Health & Safety

September 20, 2012

Getting help is as easy as talking to someone

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Dr. Barton Goldsmith
Psychotherapist and author of “100 Ways to Boost Your Self-Confidence — Believe in Yourself and Others Will Too.”

ACE stands for “Ask, Care and Escort.” It encourages Soldiers to directly and honestly question any battle buddy who exhibits suicidal behavior. The Soldier should ASK the battle buddy whether he or she is suicidal, CARE for the battle buddy and ESCORT the battle buddy to the source of professional help.

For many people, it’s hard to imagine why someone would take his or her own life. The only explanation I can offer is that those who make this unfortunate choice are feeling so much pain that ending their lives seems like the most logical thing to do.

If you’re having suicidal thoughts, you need to think about what would happen in the aftermath and the pain you would bring to others. On the other side of the coin, you may want to hurt your family or loved ones and mistakenly think that the act of taking your own life will be payback for all the discomfort they’ve caused you.

However, in this case, your decision would be wrong.

No matter how much the world has dumped on you, there’s always a reason to live. Even if you have lost everything that you thought was important, as long as you are alive, you can do something to improve your circumstances. And if you don’t want to help yourself, think about the help you could give to others. There’s a good reason for you to be here; all you have to do is find it.

Many people are surprised to learn that most suicides take place in late July and August, and not during the winter holidays. We don’t know why, but because we do know that most suicides happen during the summer, I think it’s important to remind readers about the warning signs. It might help save a life.

For some reason, people tend to become more depressed at this time of year, so if you or someone you know is suffering from depression, getting a checkup and a psychological evaluation would be wise. Depression can worsen in subtle ways that we may not see, and an objective exam can help us determine where we are and what we need to do.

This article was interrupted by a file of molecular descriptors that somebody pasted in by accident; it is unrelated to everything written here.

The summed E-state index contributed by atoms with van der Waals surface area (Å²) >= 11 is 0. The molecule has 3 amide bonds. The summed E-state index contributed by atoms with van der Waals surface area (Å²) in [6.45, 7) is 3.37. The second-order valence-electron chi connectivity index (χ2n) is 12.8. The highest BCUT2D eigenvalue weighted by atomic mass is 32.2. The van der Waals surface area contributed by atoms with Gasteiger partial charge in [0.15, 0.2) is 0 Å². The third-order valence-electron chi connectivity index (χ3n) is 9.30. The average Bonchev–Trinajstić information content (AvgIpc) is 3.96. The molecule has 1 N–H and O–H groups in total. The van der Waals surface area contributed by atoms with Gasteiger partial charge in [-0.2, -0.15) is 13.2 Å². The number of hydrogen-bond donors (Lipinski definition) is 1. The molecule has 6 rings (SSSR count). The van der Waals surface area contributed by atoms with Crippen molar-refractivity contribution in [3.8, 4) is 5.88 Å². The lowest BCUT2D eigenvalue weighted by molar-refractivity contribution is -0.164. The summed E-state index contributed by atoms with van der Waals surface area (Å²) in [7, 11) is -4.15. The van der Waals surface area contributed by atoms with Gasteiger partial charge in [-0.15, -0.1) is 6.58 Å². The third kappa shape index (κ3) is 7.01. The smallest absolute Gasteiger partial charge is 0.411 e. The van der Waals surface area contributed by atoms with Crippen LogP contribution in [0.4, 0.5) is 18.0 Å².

If you are depressed and your doctor recommends medication, please strongly consider it. Many of the new antidepressants are amazing healing tools. I have seen them work on many patients, and the results can be wonderful. Taking medication does not mean you are weak; it means that you have a situational or biochemical imbalance in your life and body. The pills will help you recover, and you can have a better life. Yes, there can be side effects, so it’s important to work closely with your doctors and maintain your therapy. A combination of medication and counseling creates the best results if you suffer from depression and anxiety.

Trying to deny your own feelings won’t work for long, and getting help is as easy as making a phone call. Yes, you can research all you want on the Web, but that doesn’t replace talking to a caring person.

If you do find yourself having thoughts of suicide, or if you know someone who is considering it, please call for help immediately. The National Suicide Prevention Hotline is 1-800-SUICIDE, where trained counselors can assist you at any time. Even if you just want more information, the hotline will be helpful.

(Editor’s note: This article was submitted by Michael Duncan, Suicide Prevention Program Manager with Army Substance Abuse Program, here, and reprinted with permission from Dr. Barton Goldsmith.)




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